The latest Revenue defaulters list shows that between the start of July and the end of September, 72 tax settlements were made, totalling more than €13.2m.

The largest settlement, a sum of €1.87m, was made by Robert Galbraith, described as a company director, from Kate's Cottage, Curracloe in Co Wexford.

According to Iris Oifigiúl, the settlement arose from an under-declaration of Income Tax and VAT, arising from a Deposit Interest reporting case and a Single Premium Insurance Products case.

The next largest settlement was made by grocer James Geoghegan, from South John Street in Pimlico in Dublin 8.

The amount, €1.519m, was also in respect of undeclared tax and VAT, which came to light during a Revenue investigation into Deposit Interest reporting and the use of Single Premium Insurance Products.

There were five other individual settlements of around or in excess of €0.5m each.

There were two settlements totalling €700,000 relating to the holders of bogus non-resident accounts.

A further eight settlements totalling €430,000 relate to Revenue investigations into offshore funds.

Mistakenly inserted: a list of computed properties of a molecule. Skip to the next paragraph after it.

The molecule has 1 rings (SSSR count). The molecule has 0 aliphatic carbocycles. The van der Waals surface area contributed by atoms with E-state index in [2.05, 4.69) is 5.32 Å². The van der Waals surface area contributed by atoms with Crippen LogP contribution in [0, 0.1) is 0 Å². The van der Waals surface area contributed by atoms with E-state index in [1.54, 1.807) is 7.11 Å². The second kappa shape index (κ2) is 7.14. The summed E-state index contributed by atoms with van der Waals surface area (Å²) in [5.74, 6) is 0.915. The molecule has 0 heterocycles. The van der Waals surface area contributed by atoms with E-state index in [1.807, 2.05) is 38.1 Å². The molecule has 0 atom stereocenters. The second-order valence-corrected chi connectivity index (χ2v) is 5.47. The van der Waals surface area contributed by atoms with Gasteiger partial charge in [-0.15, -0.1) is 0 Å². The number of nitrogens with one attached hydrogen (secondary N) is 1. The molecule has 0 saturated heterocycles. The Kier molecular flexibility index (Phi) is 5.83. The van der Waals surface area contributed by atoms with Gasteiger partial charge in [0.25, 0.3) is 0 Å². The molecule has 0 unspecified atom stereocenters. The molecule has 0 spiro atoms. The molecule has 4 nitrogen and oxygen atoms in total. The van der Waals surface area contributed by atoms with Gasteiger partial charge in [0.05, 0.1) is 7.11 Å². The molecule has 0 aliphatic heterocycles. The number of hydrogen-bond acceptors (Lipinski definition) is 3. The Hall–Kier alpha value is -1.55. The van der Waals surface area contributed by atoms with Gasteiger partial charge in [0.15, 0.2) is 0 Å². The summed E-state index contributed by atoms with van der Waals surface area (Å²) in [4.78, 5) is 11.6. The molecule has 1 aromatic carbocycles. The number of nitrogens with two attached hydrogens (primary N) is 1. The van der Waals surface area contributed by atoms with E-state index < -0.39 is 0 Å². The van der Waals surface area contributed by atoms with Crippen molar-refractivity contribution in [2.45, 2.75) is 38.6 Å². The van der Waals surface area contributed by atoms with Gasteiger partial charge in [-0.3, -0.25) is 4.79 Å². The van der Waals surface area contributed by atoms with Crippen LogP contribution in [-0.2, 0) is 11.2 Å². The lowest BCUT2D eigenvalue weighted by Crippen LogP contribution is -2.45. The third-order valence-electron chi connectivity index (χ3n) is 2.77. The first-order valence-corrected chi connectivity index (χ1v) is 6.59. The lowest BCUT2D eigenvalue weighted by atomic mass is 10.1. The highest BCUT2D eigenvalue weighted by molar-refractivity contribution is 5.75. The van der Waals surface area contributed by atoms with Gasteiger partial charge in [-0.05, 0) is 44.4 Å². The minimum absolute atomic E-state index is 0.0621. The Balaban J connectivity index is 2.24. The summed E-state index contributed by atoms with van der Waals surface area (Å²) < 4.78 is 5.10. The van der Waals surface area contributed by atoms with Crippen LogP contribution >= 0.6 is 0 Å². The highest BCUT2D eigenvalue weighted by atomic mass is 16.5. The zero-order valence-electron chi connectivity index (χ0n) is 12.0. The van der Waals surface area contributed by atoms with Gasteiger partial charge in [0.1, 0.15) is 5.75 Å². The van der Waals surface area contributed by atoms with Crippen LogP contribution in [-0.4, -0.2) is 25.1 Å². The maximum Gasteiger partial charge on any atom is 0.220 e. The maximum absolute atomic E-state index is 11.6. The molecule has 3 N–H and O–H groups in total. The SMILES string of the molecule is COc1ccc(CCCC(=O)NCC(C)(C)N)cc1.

Nine, totalling €2.83m, relate to investigations by the Revenue Commissioners into the holders of Single Premium Insurance Products.

According to the Revenue Commissioners, the total yield from its audit and investigation programmes during the period in question was €84.2m, including tax, interest and penalties.

Revenue has also published its quarterly list of those who were fined or who had another penalty imposed upon them by a court.

In total, fines and penalties totalling more than €873,000 were imposed in 364 cases, which included the failure to file a tax return, the filing of an incorrect return, the smuggling and illegal sale of cigarettes and various excise and licensing offences.

30 of the cases related to cigarette smuggling, with the penalties ranging from €150 to €1,000 and a one-month suspended prison sentence.

A further 11 cases related to the illegal sale of cigarettes; with the penalties in these cases rising from a €2,500 fine to a four-month prison sentence.